Thu. Dec 1st, 2022

Born in Communist China but raised in France, Sandrine Zhang Ferron left finance to start Vinterior in 2015. Sandrine’s co-founder and friend Leslie Fournier moved on from her career in management consultancy to join her and the company’s first sale was a pair of Belgian mid-century armchairs.

By 2017 the vintage marketplace was booming and Vinterior hit £1 million in sales. More recently, in 2021, the online retailer raised £8 million following a series A funding round and the business only continues to grow.

How did your traditional business school education help prepare you for starting Vinterior? It was a great grounding. I learned how to pitch and it also gave me a thick skin from cold calling asset managers, which meant I wasn’t apprehensive contacting furniture dealers and interior designers to discuss Vinterior before the site had even launched. My previous role in an investment team meant I was able to digest and understand complex data, which was vital when I started Vinterior.

How do your source and curate the sellers? We have a supply team that reaches out to the best preowned, vintage and antique furniture sellers across Europe. And as brand awareness has grown, more and more sellers come to us directly, via social media, online searches or a seller referral. Those now amount for over half our new sellers; however, we still have strict acceptance criteria and only onboard 65% of applicants.

What makes a seller right for Vinterior? We have a two-step approach. We only select sellers who share the same passion for delivering quality vintage and pre-owned furniture and excellent customer service, and we also review all pieces thath are uploaded onto the marketplace.

We want to ensure that we are providing consumers with quality products at a wide range of styles and prices. Just some of the styles include mid-century modern, art-deco, post-modern and antique. Some sellers we work with have a real speciality, for example Loft Me have a brilliant collection of mid-century modern chairs, and Arthur and Ede focus on French antique.

A big focus is the “vintage curious” customer who we define as those who are interested in making a more characterful and sustainable choice but don’t have an in-depth understanding of the market.

What are you plans for the future with brand and platform? And how has the concept and offering evolved since launch? When we started, we focused on the London market and mid-century designer furniture. Since then, we have expanded both from a geographical perspective and also in terms of product categories. We now have sellers in 30 countries, products across 25 different styles and over 100 categories.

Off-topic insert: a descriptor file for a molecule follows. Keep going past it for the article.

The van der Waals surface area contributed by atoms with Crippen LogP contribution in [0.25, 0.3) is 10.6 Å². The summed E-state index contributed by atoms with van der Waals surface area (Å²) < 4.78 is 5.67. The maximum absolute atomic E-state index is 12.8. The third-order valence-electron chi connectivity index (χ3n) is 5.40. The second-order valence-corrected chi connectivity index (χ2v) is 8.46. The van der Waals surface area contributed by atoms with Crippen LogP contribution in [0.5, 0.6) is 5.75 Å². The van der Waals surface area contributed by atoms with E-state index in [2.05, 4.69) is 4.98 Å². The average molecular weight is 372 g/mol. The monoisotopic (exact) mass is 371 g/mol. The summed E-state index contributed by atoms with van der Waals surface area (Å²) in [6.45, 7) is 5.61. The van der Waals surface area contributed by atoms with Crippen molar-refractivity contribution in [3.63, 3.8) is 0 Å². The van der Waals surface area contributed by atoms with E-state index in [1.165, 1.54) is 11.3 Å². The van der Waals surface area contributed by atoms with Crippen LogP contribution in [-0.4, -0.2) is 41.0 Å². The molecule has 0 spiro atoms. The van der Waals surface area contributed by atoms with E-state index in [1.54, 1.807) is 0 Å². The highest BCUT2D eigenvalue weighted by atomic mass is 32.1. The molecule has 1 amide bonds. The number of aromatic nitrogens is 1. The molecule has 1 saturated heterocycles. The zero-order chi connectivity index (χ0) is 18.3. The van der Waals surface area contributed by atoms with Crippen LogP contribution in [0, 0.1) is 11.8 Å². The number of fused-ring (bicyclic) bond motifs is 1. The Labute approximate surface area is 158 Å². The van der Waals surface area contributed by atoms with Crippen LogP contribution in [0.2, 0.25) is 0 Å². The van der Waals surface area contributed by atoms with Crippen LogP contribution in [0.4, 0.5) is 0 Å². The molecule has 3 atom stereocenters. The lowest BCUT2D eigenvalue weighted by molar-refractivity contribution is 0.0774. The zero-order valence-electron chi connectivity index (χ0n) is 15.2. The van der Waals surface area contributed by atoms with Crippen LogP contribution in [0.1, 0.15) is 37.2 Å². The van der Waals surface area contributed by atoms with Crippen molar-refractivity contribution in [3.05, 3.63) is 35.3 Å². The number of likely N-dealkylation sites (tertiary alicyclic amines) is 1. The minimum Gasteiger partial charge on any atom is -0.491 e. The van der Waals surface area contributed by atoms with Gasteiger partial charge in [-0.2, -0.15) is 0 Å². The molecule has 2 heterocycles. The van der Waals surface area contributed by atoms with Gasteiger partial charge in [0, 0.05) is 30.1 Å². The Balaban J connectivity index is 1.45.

Now, we want to establish Vinterior as the brand that defines the pre-owned furniture and home decor category and enables everyone to find unique, characterful pre-owned pieces for their home, whatever their taste or budget.

I know you were motivated by a frustration of long searches for good pre-owned design furniture, but was there a specific “ah-ha” moment behind starting the company? The idea or “ah-ha” moment came following an extensive search for a yellow Poul M. Volther chair. I spent endless weekends scouring vintage dealers around London, and though I was eventually successful (after three months), I realised there was a real need for an online marketplace where time-stretched people could much more easily search and buy pre-owned furniture and homeware.

What compelled you to learn to code? So I could launch Vinterior! I thought that as I was going to build a tech business, I had to acquire the appropriate skills to be able to hire and assess tech talent, and be credible when talking to engineers.

I am fascinated by your backstory—what do your parents think of Vinterior?My parents are proud, although my mum repeatedly says that I am working too much. Actually, after I had my daughter in 2020, she said that being a business owner was too stressful and that I should take a break in order to look after my family. That’s of course a very traditional outlook on things. I still need to make them understand that I have chosen this lifestyle. And that the learnings, thrill and satisfaction in building something from scratch, into a service millions of people use and value, make up for the ups and downs that come with being an entrepreneur. Now that we have grown to a team of 40, my mum asks why I still need to stretch myself so thinly. I may take some of her advice her and learn to be better at delegating to my great team.

How have you developed your own sense of interior style and how has it developed over the years? Travel has been a great source of inspiration for me. My parents grew up in Communist China and experienced the Cultural Revolution, and I was born there. We moved to France when I was young but as first-generation immigrants in the 90s, the concept of design still felt alien and bourgeoisie to them. I discovered design and the value of marrying function with an aesthetic viewpoint later in life, as I was exposed to designs from different cultures and eras. I would say my style now is eclectic. I like combining styles and eras, for example a mid-century chair in a living room with an antique mirror or a farmhouse kitchen table with brutalist chairs. It’s about playing around with what works in a space.

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